When to clamp an NG tube?

Looks appropriately horrified (from youtube.com)
Looks appropriately horrified (from youtube.com)

“Clamping” an NG tube is done to determine if a patient can safely have an NG tube removed. Here’s how to decide:

When the patient has had less than 200 cc of output over an 8-hour shift, you can attempt the clamping trial!

Check on the patient in 4 hours, and release the clamp and turn on suction to see how much residue comes rushing out. If the output is less than 100-200 cc  then you can remove the NG tube and start the patient on clears.

From: Flashcard Machine 


2 thoughts on “When to clamp an NG tube?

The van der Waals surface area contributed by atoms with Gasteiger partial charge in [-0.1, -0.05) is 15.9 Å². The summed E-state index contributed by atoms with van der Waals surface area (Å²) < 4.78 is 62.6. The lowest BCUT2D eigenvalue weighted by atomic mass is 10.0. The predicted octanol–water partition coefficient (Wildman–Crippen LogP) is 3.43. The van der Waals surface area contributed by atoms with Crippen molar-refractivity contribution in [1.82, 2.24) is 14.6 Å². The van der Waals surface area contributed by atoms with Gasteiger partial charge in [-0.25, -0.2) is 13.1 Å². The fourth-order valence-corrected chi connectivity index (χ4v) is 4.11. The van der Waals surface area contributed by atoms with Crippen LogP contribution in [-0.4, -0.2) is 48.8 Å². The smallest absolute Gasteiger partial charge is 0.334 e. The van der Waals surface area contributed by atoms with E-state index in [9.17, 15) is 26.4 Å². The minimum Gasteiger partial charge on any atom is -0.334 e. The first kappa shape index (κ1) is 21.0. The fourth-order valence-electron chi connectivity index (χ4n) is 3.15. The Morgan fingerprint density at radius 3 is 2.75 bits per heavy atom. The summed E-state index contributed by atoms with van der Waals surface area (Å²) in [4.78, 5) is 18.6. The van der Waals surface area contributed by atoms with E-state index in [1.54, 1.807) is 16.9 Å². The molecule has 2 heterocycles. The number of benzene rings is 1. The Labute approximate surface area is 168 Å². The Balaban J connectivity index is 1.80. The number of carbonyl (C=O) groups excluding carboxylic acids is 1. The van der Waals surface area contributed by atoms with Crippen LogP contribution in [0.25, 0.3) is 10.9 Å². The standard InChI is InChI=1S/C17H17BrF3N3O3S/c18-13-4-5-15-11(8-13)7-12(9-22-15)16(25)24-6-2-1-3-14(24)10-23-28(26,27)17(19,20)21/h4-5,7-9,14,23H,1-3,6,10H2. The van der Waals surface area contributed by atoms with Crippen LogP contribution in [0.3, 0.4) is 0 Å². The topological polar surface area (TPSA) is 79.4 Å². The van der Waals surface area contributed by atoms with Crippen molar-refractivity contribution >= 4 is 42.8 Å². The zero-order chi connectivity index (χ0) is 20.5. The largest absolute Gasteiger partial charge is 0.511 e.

1. Good tip. Surgery intern here, small twist though same concept: We usually clamp for 6h, our hard cut-off at our institution is if there is <200cc after a 6h clamp then that is a "pass," the NGT may be removed. We start slow with sips of clears then advance to CLD, and so on. Of course varies with every pt and different clinical scenarios for SBO/LBO. Hope that helps


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